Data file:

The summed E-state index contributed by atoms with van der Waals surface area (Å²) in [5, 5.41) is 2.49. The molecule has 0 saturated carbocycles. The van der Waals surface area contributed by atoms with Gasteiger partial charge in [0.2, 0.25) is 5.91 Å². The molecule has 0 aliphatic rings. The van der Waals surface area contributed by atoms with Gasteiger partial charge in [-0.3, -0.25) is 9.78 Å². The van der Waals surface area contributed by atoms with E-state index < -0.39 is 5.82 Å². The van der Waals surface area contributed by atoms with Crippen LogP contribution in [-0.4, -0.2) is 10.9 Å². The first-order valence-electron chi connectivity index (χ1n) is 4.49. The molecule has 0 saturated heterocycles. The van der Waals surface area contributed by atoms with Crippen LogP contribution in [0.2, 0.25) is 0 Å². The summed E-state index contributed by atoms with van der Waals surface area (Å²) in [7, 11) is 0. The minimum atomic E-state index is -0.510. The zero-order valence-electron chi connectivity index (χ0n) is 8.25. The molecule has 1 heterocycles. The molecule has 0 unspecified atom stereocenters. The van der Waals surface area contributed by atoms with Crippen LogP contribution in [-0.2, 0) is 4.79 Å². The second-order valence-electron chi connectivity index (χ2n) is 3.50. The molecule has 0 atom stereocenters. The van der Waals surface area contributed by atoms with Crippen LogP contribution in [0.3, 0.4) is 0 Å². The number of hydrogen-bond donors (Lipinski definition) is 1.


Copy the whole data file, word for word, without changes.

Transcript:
The summed E-state index contributed by atoms with van der Waals surface area (Å²) in [5, 5.41) is 2.49. The molecule has 0 saturated carbocycles. The van der Waals surface area contributed by atoms with Gasteiger partial charge in [0.2, 0.25) is 5.91 Å². The molecule has 0 aliphatic rings. The van der Waals surface area contributed by atoms with Gasteiger partial charge in [-0.3, -0.25) is 9.78 Å². The van der Waals surface area contributed by atoms with E-state index < -0.39 is 5.82 Å². The van der Waals surface area contributed by atoms with Crippen LogP contribution in [-0.4, -0.2) is 10.9 Å². The first-order valence-electron chi connectivity index (χ1n) is 4.49. The molecule has 0 saturated heterocycles. The van der Waals surface area contributed by atoms with Crippen LogP contribution in [0.2, 0.25) is 0 Å². The summed E-state index contributed by atoms with van der Waals surface area (Å²) in [7, 11) is 0. The minimum atomic E-state index is -0.510. The zero-order valence-electron chi connectivity index (χ0n) is 8.25. The molecule has 1 heterocycles. The molecule has 0 unspecified atom stereocenters. The van der Waals surface area contributed by atoms with Crippen LogP contribution in [-0.2, 0) is 4.79 Å². The second-order valence-electron chi connectivity index (χ2n) is 3.50. The molecule has 0 atom stereocenters. The van der Waals surface area contributed by atoms with Crippen LogP contribution in [0.3, 0.4) is 0 Å². The number of hydrogen-bond donors (Lipinski definition) is 1.